# National Aeronautics and Space Administration

## Mathematics Problems about Black Holes

Black holes are completely described in terms of their matter and how fast they are spinning. Although this makes them among the simplest objects in the universe, they continue to amaze us because of the many peculiar things that happen to space and time near them. Astronomers have considered them the most obvious explanation for the most energetic phenomena that we can study in the universe because of their extreme concentration of gravity. Because matter moves more quickly in strong gravity fields, black holes are powerful engines for accelerating matter to very high speeds. This produces high temperature gas that can emit enormous amounts of x-ray and gamma-ray light; a common feature of many of the most exotic objects that we see across the universe.

## The Event Horizon

Problem 613: Measuring the Speed of Gas Near a Black Hole
Students use a graph of intensity and time to estimate thhe orbit period of matter around a black hole. [Grade: 6-8 | Topics: time; graph analysis] (PDF)

Problem 475: Exploring Tidal Forces: Black holes and Saturns rings
Students use the equation for tidal disruption to explore the stability of a star encountering a black hole, and a satellite of Saturn. Why are there no large satellites of Saturn inside the ring system? [Grade: 9-12 | Topics: Evaluating equations; scientific notation] (PDF)

Problem 427: A Black Hole - Up Close
Students explore how the color of a light bulb changes as it gets close to a black hole, demonstrating the principle of the gravitational 'red shift'. [Grade: 9-12 | Topics: Evaluating an equation with one variable; square roots; metric units; nanometers] (PDF)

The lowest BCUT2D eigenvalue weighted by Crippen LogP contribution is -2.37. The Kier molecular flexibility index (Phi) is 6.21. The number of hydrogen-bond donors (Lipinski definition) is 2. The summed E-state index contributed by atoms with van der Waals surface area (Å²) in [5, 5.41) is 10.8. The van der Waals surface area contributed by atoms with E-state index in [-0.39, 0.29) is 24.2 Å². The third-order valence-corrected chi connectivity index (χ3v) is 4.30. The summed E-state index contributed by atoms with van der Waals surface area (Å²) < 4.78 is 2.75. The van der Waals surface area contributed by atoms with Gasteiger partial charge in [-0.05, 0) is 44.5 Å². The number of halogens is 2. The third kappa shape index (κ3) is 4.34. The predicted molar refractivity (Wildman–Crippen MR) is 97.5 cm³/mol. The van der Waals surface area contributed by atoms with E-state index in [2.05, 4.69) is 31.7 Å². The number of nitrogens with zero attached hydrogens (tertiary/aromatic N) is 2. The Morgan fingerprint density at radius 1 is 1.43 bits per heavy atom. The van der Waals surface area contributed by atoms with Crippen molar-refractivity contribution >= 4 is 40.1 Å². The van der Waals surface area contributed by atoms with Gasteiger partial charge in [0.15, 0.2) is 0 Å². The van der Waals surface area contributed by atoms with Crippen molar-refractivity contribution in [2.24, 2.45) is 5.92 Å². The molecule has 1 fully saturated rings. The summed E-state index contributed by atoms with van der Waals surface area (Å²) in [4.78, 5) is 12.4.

Problem 426: Black Holes - Hot Stuff!
Students explore the temperature of matter falling into a black hole using a simple equation to calculate the gas temperature at different distances. [Grade: 9-12 | Topics: Evaluating an equation with one variable; fractional exponents] (PDF)

Problem 425: Exploring a Full-sized Black Hole
Students explore how the speed of an orbiting satellite changes if it were near a black hole with 5 times the mass of our Earth. [Grade: 6-8 | Topics: Evaluating an equation with one variable; square roots; speed = distance/time; circumference of a circle] (PDF)

Problem 424: Exploring Black Holes
Students compare the sizes of the planets in our solar system if they were actually black holes. They use a compass and metric ruler to create circles that are the actual sizes of the 'black hole' planets. [Grade: 3-5 | Topics: working with a compass and metric ruler] (PDF)

Problem 423: The Moon as a Black Hole
Students draw a life-sized model of the Earth and Moon as two black holes to explore the actual sizes of these exotic astronomical bodies. [Grade: 3-5 | Topics: Working with a compass; metric ruler] (PDF)

Problem 421: The Lense-Thirring Effect Near the Sun and a Neutron Star Students work with a formula for the Lense-Thirring Effect and estimate how large it will be in orbit around our sun, and in the intense gravitational field of a dense neutron star. [Grade: 9-12 | Topics: algebra; scientific notation, angular measure] (PDF)

Problem 420: Gravity Probe B: Testing Einstein again! Students learn about the Lense-Thirring Effect, and calculate its magnitude near Earth's orbit using an algebraic equation with integer and fractional exponents. [Grade: 9-12 | Topics: algebra; scientific notation, angular measure] (PDF)

Problem 418: Supercomputers: Modeling colliding neutron stars! Students use a series of time-lapse images calculated using a supercomputer to determine the speed of collision of two neutron stars, and whether they will form a black hole afterwards. [Grade: 8-10 | Topics: distance=speed x time; scale model; triangle and circle geometry; circumference] (PDF)

Problem 417: Estimating the Size and Mass of a Black Hole Students use a simple formula to estimate the size of a black hole located 3.8 billion light years from Earth, recently studied by NASA's Chandra and Swift satellites. [Grade: 8-10 | Topics: distance=speed x time] (PDF)